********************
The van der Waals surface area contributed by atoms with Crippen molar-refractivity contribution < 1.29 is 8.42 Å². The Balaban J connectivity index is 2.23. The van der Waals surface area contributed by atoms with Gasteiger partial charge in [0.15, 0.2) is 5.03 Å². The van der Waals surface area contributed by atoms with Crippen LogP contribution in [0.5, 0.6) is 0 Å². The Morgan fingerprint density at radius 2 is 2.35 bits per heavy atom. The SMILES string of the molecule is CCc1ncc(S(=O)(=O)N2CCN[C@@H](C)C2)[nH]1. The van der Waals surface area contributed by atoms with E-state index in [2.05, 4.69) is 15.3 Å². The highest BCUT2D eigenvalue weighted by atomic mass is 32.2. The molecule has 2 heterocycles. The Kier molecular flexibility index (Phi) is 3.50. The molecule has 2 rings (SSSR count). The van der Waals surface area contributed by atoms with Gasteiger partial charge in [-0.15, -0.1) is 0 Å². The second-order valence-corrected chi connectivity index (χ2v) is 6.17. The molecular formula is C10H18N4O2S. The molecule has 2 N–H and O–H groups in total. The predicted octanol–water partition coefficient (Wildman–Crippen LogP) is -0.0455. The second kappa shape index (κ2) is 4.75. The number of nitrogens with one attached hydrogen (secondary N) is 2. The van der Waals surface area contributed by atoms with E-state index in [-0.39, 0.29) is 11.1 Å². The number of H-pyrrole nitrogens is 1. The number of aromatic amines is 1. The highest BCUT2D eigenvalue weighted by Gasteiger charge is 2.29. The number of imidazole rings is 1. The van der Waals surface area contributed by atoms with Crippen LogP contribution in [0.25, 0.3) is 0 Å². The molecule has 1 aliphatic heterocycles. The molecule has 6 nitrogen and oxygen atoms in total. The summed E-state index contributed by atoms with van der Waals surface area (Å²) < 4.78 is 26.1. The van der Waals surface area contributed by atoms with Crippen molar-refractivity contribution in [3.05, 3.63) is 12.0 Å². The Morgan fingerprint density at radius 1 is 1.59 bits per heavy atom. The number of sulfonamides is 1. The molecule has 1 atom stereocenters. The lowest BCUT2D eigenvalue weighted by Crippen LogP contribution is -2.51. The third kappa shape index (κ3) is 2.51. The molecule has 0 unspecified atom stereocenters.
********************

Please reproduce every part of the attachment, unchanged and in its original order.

The van der Waals surface area contributed by atoms with Crippen molar-refractivity contribution < 1.29 is 8.42 Å². The Balaban J connectivity index is 2.23. The van der Waals surface area contributed by atoms with Gasteiger partial charge in [0.15, 0.2) is 5.03 Å². The van der Waals surface area contributed by atoms with Crippen LogP contribution in [0.5, 0.6) is 0 Å². The Morgan fingerprint density at radius 2 is 2.35 bits per heavy atom. The SMILES string of the molecule is CCc1ncc(S(=O)(=O)N2CCN[C@@H](C)C2)[nH]1. The van der Waals surface area contributed by atoms with E-state index in [2.05, 4.69) is 15.3 Å². The highest BCUT2D eigenvalue weighted by atomic mass is 32.2. The molecule has 2 heterocycles. The Kier molecular flexibility index (Phi) is 3.50. The molecule has 2 rings (SSSR count). The van der Waals surface area contributed by atoms with Gasteiger partial charge in [-0.15, -0.1) is 0 Å². The second-order valence-corrected chi connectivity index (χ2v) is 6.17. The molecular formula is C10H18N4O2S. The molecule has 2 N–H and O–H groups in total. The predicted octanol–water partition coefficient (Wildman–Crippen LogP) is -0.0455. The second kappa shape index (κ2) is 4.75. The number of nitrogens with one attached hydrogen (secondary N) is 2. The van der Waals surface area contributed by atoms with E-state index in [-0.39, 0.29) is 11.1 Å². The number of H-pyrrole nitrogens is 1. The number of aromatic amines is 1. The highest BCUT2D eigenvalue weighted by Gasteiger charge is 2.29. The number of imidazole rings is 1. The van der Waals surface area contributed by atoms with Crippen LogP contribution in [0.25, 0.3) is 0 Å². The molecule has 1 aliphatic heterocycles. The molecule has 6 nitrogen and oxygen atoms in total. The summed E-state index contributed by atoms with van der Waals surface area (Å²) < 4.78 is 26.1. The van der Waals surface area contributed by atoms with Crippen molar-refractivity contribution in [3.05, 3.63) is 12.0 Å². The Morgan fingerprint density at radius 1 is 1.59 bits per heavy atom. The number of sulfonamides is 1. The molecule has 1 atom stereocenters. The lowest BCUT2D eigenvalue weighted by Crippen LogP contribution is -2.51. The third kappa shape index (κ3) is 2.51. The molecule has 0 unspecified atom stereocenters.